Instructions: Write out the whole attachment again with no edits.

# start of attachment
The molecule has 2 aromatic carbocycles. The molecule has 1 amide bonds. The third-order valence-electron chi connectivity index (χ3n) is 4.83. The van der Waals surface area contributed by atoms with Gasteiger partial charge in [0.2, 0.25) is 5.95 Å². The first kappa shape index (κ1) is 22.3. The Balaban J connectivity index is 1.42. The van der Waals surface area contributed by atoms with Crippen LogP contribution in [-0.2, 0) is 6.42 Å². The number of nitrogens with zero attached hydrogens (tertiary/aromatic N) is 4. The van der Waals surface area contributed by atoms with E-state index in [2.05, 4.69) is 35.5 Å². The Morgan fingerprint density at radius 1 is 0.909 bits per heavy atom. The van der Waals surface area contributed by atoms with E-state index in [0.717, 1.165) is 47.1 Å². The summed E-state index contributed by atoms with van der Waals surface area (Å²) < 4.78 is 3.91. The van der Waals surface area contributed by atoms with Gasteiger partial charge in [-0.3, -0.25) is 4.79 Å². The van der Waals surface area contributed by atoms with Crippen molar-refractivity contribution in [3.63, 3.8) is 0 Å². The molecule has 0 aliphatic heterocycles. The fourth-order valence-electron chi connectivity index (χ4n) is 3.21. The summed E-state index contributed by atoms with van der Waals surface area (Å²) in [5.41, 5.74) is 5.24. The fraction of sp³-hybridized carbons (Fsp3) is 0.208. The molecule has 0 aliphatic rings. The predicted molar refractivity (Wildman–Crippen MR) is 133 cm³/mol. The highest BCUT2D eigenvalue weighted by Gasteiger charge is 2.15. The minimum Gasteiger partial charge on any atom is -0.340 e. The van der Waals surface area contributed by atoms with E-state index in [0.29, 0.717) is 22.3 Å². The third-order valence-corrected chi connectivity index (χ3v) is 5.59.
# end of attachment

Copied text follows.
The molecule has 2 aromatic carbocycles. The molecule has 1 amide bonds. The third-order valence-electron chi connectivity index (χ3n) is 4.83. The van der Waals surface area contributed by atoms with Gasteiger partial charge in [0.2, 0.25) is 5.95 Å². The first kappa shape index (κ1) is 22.3. The Balaban J connectivity index is 1.42. The van der Waals surface area contributed by atoms with Crippen LogP contribution in [-0.2, 0) is 6.42 Å². The number of nitrogens with zero attached hydrogens (tertiary/aromatic N) is 4. The van der Waals surface area contributed by atoms with E-state index in [2.05, 4.69) is 35.5 Å². The Morgan fingerprint density at radius 1 is 0.909 bits per heavy atom. The van der Waals surface area contributed by atoms with E-state index in [0.717, 1.165) is 47.1 Å². The summed E-state index contributed by atoms with van der Waals surface area (Å²) < 4.78 is 3.91. The van der Waals surface area contributed by atoms with Gasteiger partial charge in [-0.3, -0.25) is 4.79 Å². The van der Waals surface area contributed by atoms with Crippen molar-refractivity contribution in [3.63, 3.8) is 0 Å². The molecule has 0 aliphatic heterocycles. The fourth-order valence-electron chi connectivity index (χ4n) is 3.21. The summed E-state index contributed by atoms with van der Waals surface area (Å²) in [5.41, 5.74) is 5.24. The fraction of sp³-hybridized carbons (Fsp3) is 0.208. The molecule has 0 aliphatic rings. The predicted molar refractivity (Wildman–Crippen MR) is 133 cm³/mol. The highest BCUT2D eigenvalue weighted by Gasteiger charge is 2.15. The minimum Gasteiger partial charge on any atom is -0.340 e. The van der Waals surface area contributed by atoms with E-state index in [0.29, 0.717) is 22.3 Å². The third-order valence-corrected chi connectivity index (χ3v) is 5.59.